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Making a Last Will and Testament in Kentucky
A Kentucky Last Will and Testament (a "Will") is a legal document that sets forth your preferences regarding asset distribution after death, including who will inherit your personal belongings, your money, or your home.
The individual making a Will is called the "testator," and the people or entities appointed to oversee the testator's estate after death are known as "executors." Suited for residents of Kentucky, this Last Will and Testament can be used in Jefferson County, Fayette County, Kenton County, and in every other county or municipality in the state. Each Kentucky Will from Rocket Lawyer can be edited for your unique situation. This document will provide a record of your decisions.
It's fast and easy to document your preferences using a free Kentucky Last Will and Testament template from Rocket Lawyer:
This solution, in many cases, will end up being notably less expensive and less time-consuming than hiring and working with a conventional provider. If necessary, you may start this Last Will and Testament on behalf of a relative, and then have that person sign when ready. Please remember that for this document to be legally valid, the testator must be a mentally competent adult when they sign. If the testator is already incapacitated and unable to make their own decisions, a court-appointed conservatorship may be required. When managing this scenario, it is best for you to work with a lawyer.
Every person over 18 should have a Last Will and Testament. Though it may be painful to acknowledge, your loved ones will need to know your preferences in relation to guardianship (when applicable), your assets, and your property, if you pass away. Here are a few common circumstances where it may be useful to make or update your Will:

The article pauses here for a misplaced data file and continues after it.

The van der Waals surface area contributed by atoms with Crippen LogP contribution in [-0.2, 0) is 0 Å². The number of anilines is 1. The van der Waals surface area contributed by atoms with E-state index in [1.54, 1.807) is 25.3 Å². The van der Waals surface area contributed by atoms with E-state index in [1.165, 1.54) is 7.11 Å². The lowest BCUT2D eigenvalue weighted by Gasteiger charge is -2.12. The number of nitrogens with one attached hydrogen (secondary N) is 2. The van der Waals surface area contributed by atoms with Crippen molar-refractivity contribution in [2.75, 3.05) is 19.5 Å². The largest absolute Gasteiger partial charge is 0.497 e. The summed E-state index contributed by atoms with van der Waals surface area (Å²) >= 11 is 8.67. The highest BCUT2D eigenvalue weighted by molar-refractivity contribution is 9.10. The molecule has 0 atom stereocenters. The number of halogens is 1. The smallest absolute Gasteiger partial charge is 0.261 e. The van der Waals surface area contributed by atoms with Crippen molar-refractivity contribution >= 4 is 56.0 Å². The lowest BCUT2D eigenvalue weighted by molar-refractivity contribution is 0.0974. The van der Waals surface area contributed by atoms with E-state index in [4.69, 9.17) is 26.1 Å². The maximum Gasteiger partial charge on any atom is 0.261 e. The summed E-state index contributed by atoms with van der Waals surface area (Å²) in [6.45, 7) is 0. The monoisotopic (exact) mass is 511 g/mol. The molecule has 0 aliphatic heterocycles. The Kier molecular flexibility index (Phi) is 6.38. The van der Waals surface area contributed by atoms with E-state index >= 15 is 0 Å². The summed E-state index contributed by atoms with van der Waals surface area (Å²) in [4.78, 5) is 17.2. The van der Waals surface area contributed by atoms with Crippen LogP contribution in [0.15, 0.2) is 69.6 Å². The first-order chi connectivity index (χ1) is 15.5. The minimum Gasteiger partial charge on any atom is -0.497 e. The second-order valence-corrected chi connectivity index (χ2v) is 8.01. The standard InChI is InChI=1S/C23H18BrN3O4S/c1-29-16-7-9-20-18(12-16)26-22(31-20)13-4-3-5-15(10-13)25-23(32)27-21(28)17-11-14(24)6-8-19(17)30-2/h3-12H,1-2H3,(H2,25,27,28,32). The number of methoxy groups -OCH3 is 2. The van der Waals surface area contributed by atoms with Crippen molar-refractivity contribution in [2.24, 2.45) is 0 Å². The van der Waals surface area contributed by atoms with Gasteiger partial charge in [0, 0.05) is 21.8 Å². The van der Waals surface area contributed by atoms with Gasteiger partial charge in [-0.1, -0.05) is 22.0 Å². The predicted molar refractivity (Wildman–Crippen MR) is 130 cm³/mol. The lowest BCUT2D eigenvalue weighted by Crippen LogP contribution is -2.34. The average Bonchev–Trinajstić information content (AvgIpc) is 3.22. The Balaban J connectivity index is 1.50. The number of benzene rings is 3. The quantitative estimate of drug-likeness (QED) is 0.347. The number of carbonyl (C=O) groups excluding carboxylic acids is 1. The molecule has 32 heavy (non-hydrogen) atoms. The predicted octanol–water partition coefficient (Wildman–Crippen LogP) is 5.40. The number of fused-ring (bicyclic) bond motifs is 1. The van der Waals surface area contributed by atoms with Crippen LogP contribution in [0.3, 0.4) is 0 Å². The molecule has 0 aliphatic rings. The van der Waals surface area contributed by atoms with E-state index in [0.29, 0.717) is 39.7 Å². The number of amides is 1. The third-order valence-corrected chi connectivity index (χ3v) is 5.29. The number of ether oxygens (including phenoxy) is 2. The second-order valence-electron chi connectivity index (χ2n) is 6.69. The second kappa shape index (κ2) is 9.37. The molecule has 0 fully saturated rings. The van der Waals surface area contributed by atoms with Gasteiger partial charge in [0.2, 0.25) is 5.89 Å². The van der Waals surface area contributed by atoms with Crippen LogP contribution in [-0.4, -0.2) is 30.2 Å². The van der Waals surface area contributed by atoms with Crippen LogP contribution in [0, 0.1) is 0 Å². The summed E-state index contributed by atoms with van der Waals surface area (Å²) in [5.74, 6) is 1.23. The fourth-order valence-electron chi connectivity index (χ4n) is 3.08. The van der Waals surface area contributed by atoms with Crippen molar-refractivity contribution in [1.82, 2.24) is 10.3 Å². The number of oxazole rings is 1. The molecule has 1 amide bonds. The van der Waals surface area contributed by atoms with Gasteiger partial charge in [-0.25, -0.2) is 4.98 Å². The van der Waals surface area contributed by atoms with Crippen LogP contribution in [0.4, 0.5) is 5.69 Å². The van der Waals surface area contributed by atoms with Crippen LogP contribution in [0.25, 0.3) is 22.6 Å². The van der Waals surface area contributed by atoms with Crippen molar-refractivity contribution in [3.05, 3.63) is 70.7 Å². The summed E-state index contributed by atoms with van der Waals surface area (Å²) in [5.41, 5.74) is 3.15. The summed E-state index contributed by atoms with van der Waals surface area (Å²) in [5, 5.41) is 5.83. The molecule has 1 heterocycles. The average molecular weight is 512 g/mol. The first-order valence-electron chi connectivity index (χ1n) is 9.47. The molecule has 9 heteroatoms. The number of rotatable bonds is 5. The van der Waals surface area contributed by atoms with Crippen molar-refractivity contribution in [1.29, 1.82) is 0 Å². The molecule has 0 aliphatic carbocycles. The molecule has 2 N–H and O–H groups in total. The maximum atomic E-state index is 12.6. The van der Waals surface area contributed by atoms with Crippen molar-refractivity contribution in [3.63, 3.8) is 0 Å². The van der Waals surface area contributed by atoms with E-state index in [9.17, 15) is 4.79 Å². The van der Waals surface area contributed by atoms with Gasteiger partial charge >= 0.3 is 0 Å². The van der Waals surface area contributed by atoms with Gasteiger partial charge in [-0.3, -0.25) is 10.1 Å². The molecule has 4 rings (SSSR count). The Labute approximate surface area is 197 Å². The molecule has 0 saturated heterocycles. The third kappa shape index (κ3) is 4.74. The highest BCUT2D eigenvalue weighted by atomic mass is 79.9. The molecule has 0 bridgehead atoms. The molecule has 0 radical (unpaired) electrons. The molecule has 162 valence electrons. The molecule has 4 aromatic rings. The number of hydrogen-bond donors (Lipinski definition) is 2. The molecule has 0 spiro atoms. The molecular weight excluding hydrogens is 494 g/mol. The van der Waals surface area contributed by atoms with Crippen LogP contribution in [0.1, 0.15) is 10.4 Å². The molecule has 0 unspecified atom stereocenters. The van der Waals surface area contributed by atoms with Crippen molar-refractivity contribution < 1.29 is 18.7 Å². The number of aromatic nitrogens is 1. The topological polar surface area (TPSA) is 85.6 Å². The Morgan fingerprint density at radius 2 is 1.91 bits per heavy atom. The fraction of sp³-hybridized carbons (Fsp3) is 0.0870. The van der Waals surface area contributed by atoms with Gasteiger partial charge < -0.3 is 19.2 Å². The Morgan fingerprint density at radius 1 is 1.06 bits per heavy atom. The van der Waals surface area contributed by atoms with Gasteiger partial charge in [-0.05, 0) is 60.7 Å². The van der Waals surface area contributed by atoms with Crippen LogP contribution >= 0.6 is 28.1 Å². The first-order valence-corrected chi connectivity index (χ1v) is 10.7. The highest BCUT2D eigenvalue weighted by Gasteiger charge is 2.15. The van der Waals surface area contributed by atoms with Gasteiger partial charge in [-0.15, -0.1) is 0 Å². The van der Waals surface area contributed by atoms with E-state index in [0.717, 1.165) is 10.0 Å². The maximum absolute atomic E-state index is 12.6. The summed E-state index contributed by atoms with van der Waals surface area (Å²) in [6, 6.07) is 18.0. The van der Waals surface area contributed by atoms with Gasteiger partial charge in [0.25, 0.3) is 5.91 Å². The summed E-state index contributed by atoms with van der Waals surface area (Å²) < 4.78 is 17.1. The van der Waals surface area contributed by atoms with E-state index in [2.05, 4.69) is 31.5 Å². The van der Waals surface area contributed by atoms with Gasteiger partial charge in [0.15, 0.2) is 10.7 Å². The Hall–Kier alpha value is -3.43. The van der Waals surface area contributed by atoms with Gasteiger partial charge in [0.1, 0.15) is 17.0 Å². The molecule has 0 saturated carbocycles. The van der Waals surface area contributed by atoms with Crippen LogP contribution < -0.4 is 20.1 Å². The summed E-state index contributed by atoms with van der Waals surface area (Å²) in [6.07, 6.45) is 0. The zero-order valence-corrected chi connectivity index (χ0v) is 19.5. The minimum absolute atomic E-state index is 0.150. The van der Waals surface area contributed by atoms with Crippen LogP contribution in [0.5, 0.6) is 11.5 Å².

Whether this Kentucky Last Will and Testament has been generated as part of a forward-looking plan or created in response to a recent change in your life, witnesses and notarization will often help to protect your document if its legitimacy is doubted.
Writing a Will is normally straightforward, but you could have questions. Seeking out an attorney to comment on your document can take a lot of time if you do it by yourself. An alternate approach could be via attorney services at Rocket Lawyer. Rocket Lawyer Premium members are able to ask for feedback from an attorney with relevant experience or ask additional legal questions. As always, you can live confidently with Rocket Lawyer by your side.
The cost of finding and hiring the average law firm to make a Last Will and Testament can total anywhere between two hundred and one thousand dollars, depending on where you are located. When using Rocket Lawyer, you are not just filling out a Last Will and Testament template. In case you ever need support from a lawyer, your Premium membership provides up to a 40% discount when you hire an On Call attorney.
After completing your customized Last Will using Rocket Lawyer, you will have the ability to retrieve it on any device. You are encouraged to engage with it in any of these ways: editing it, saving it in Word or PDF format, and signing it. Each Kentucky Will has a checklist of next steps to take to finalize your document. Make sure to keep your signed original document in a secure location. It is important that someone knows where to find it after you pass away.
The guidelines governing Wills are different by state; however, in Kentucky, your document needs two witnesses. As a general rule, your witnesses should be mentally competent individuals who are of sound mind. If any of the two required witnesses is also a beneficiary, then the gift/inheritance for that person is deemed void unless another disinterested witness also signs. Furthermore, it is recommended that you have your Last Will and Testament notarized in order to reinforce its legitimacy.
See legal references for a Will in Kentucky: KRS 394.04
A Last Will doesn't have to be filed with the county until the testator passes away. Filing a Will (alongside any other forms needed by the county) allows for the process of probate to begin.